“[T]he FIRREA exhaustion requirement applies to claims against the bank and not to claims by the bank against those indebted to it.” Bolduc v. Beal Bank, SSB, 167 F.3d 667, 671 (1st Cir. 1999). A debtor like O'Brien can therefore “await an attempt by the receiver to collect and then assert any available defenses.” Id. Because O'Brien's Chapter 93A claims are in the nature of equitable defenses, they are not precluded by FIRREA.[6] See Id. at 671-672 (concluding that “FIRREA poses no bar” to plaintiffs' “action to enjoin the foreclosure, ” which “is merely an effort to assert the defense preemptively and not to recover money or property from the bank”); Proal v. JPMorgan Chase Bank, N.A., 641 Fed.Appx. 9, 11 n.2 (1st Cir. 2016) (remanding “to determine which of [plaintiff's] equitable claims remain in force and what sort of relief, if any, she may now seek under Massachusetts law in light of the fact that the challenged foreclosure has already occurred”).

         Defendants next maintain that O'Brien's Chapter 93A claim is time-barred because the statute of limitations ran on March 4, 2009, four years after the loan closed and over nine years before O'Brien initiated this lawsuit.[7] See Da Silva v. U.S. Bank, N.A., 885 F.Supp.2d 500, 504 (D. Mass. 2012) (“A violation involving an issuance of a loan begins to accrue from the moment the parties entered into the loan.”). In response, O'Brien argues that “defendant's ongoing attempts to collect a debt” have had the effect of tolling the statute of limitations, thus preserving her action under Chapter 93A. Opp'n (Dkt # 17) at 11. Specifically, O'Brien contends that Chapter 93A, which provides a private right of action to those “who [have] been injured by another person's use or employment of any [unfair or deceptive] method, act or practice, ” Mass. Gen. Laws Ann. ch. 93A, § 9 (emphasis added), reaches defendants' use of the predatory loan as a vehicle for collecting payment. See Black's Law Dictionary (10th ed. 2014) (defining “use” as “[t]he application or employment of something”); State v. Custom Pools, 150 Vt. 533, 536 (1988) (interpreting “use” in Vermont's analogous consumer protection act as “‘[t]o make use of, to convert to one's service, to avail one's self of, to employ'”), quoting Black's Law Dictionary (5th ed. 1979).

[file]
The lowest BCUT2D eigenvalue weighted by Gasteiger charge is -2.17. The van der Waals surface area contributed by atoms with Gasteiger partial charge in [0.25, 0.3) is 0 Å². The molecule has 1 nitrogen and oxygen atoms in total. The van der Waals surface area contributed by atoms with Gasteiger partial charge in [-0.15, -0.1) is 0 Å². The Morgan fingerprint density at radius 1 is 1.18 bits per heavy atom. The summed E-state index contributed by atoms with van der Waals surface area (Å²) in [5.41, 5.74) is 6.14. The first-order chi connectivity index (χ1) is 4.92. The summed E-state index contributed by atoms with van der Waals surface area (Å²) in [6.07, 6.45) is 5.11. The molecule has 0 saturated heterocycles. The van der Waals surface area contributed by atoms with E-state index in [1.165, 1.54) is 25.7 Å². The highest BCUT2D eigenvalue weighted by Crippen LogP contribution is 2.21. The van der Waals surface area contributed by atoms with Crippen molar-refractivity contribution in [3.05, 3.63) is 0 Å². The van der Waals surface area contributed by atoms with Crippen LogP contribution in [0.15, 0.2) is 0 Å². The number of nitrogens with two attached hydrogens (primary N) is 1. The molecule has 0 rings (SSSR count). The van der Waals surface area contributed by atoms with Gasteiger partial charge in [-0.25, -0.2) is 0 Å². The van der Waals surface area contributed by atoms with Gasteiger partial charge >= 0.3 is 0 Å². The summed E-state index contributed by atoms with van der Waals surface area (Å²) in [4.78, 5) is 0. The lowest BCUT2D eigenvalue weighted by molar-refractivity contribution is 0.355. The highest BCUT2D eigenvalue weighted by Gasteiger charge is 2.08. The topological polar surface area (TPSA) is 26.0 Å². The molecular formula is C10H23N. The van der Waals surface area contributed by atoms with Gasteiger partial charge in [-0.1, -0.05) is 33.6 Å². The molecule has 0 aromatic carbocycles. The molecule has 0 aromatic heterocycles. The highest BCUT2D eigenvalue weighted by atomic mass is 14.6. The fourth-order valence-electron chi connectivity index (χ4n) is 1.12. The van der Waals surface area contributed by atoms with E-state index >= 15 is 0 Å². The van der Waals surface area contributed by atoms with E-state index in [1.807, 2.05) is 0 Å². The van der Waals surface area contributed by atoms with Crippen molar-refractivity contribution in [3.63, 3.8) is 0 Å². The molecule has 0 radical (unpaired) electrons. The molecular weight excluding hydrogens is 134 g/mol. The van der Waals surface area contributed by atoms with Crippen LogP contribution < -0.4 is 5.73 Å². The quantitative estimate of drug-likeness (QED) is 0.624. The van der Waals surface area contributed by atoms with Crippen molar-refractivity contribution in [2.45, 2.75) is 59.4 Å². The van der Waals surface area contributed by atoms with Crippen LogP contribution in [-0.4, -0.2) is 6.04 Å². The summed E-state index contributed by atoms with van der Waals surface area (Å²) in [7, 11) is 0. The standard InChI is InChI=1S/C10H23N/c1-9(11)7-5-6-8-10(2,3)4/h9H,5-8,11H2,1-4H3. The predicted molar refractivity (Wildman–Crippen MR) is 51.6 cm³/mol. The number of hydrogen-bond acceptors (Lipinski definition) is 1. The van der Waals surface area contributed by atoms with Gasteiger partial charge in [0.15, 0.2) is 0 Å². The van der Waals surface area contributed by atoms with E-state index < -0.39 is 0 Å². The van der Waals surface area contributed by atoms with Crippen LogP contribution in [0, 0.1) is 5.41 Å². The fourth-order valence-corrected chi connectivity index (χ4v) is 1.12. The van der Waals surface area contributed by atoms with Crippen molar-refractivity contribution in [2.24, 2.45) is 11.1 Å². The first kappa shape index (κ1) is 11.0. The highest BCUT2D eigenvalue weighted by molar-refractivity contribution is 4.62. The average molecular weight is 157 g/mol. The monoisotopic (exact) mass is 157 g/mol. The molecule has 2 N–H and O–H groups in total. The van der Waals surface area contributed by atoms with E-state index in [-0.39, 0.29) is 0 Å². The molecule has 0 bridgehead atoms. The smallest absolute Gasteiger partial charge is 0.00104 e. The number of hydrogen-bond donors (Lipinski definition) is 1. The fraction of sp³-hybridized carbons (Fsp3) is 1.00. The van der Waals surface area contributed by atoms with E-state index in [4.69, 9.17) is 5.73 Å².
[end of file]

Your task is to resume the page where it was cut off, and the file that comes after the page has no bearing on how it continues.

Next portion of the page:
O'Brien's tolling argument, while creative, fails for the following reasons. The essence of O'Brien's Chapter 93A claim is that the loan was predatory because it was unaffordable from the outset. In other words, O'Brien has known since March 4, 2005, when she closed on the mortgage, that she could not afford the monthly payments. See Latson v. Plaza Home Mortg., Inc., 708 F.3d 324, 327 (1st Cir. 2013) (“Here the interest terms and the implications of their burdens were apparent when the Latsons signed and got their money, a conclusion underscored by the Massachusetts rule that the terms of written agreements are binding whether or not their signatories actually read them.”). Nonetheless, she did not challenge the loan as predatory until the filing of this lawsuit on September 13, 2018, over thirteen years after taking the loan. See Azevedo, 167 F.Supp.3d at 170 (“Plaintiff's Chapter 93A predatory lending claim based on the Mortgage agreement executed June 10, 2005 must be dismissed as time-barred.”). The failure to pursue the claim was not for want of attention to the mortgage. During the thirteen years that followed the origination of the mortgage, O'Brien had defaulted, pursued a loan modification, filed twice for bankruptcy protection, and hired an attorney in August of 2009 to, among other things, file an adversary complaint against Deutsche Bank (on September 7, 2011). O'Brien's Chapter 93A claim (Count I) is, therefore, barred by the four-year statute of limitations.[8] See In re Sheedy, 801 F.3d 12, 21 (1st Cir. 2015) (“[A]ny claim under Chapter 93A is time-barred because Sheedy's four-year limitations period began when she entered into the loan in 2004.”); cf. Tyler v. Michaels Stores, Inc., 464 Mass. 492, 503 (2013) (“[T]he violation of the legal right that has created the unfair or deceptive act or practice must cause the consumer some kind of separate, identifiable harm arising from the violation itself.”).[9]

         Turning to Count II, O'Brien alleges that defendants attempted to collect her mortgage “in an unfair, deceptive, and unreasonable manner, ” in violation of Mass. Gen. Laws ch. 93, § 49. Am. Compl. ¶ 61. However, as defendants point out, § 49 does not provide a private right of action. See O'Connor v. Nantucket Bank, 992 F.Supp.2d 24, 33 (D. Mass. 2014) (“Plaintiffs fail to assert any right to relief under the Massachusetts debt collection statute as § 49 itself provides no private right of action.”); Kassner v. Chase Home Fin., LLC, 2012 WL 260392, at *9 (D. Mass. 2012) (“Plaintiff brings related ‘debt collection' claims under Mass. Gen. L. c. 93, § 49 . ...